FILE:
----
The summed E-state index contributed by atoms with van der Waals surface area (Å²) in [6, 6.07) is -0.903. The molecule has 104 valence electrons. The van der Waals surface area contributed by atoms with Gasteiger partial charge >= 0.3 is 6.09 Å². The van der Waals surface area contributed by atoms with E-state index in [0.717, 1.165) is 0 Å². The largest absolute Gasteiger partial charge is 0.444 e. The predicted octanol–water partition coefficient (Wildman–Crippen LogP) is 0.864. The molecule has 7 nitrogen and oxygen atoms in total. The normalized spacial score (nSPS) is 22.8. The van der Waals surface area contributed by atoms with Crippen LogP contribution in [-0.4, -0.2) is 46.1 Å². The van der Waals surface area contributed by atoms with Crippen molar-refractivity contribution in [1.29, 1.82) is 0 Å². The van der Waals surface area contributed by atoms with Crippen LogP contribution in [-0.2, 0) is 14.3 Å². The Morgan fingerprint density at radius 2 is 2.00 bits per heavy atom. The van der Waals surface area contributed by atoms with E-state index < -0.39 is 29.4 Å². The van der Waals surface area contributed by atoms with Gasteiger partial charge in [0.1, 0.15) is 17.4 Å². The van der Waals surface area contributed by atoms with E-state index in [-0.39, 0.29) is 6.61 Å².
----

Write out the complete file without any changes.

The summed E-state index contributed by atoms with van der Waals surface area (Å²) in [6, 6.07) is -0.903. The molecule has 104 valence electrons. The van der Waals surface area contributed by atoms with Gasteiger partial charge >= 0.3 is 6.09 Å². The van der Waals surface area contributed by atoms with E-state index in [0.717, 1.165) is 0 Å². The largest absolute Gasteiger partial charge is 0.444 e. The predicted octanol–water partition coefficient (Wildman–Crippen LogP) is 0.864. The molecule has 7 nitrogen and oxygen atoms in total. The normalized spacial score (nSPS) is 22.8. The van der Waals surface area contributed by atoms with Crippen LogP contribution in [-0.4, -0.2) is 46.1 Å². The van der Waals surface area contributed by atoms with Crippen molar-refractivity contribution in [1.29, 1.82) is 0 Å². The van der Waals surface area contributed by atoms with Crippen LogP contribution in [-0.2, 0) is 14.3 Å². The Morgan fingerprint density at radius 2 is 2.00 bits per heavy atom. The van der Waals surface area contributed by atoms with E-state index < -0.39 is 29.4 Å². The van der Waals surface area contributed by atoms with Gasteiger partial charge in [0.1, 0.15) is 17.4 Å². The van der Waals surface area contributed by atoms with E-state index in [-0.39, 0.29) is 6.61 Å².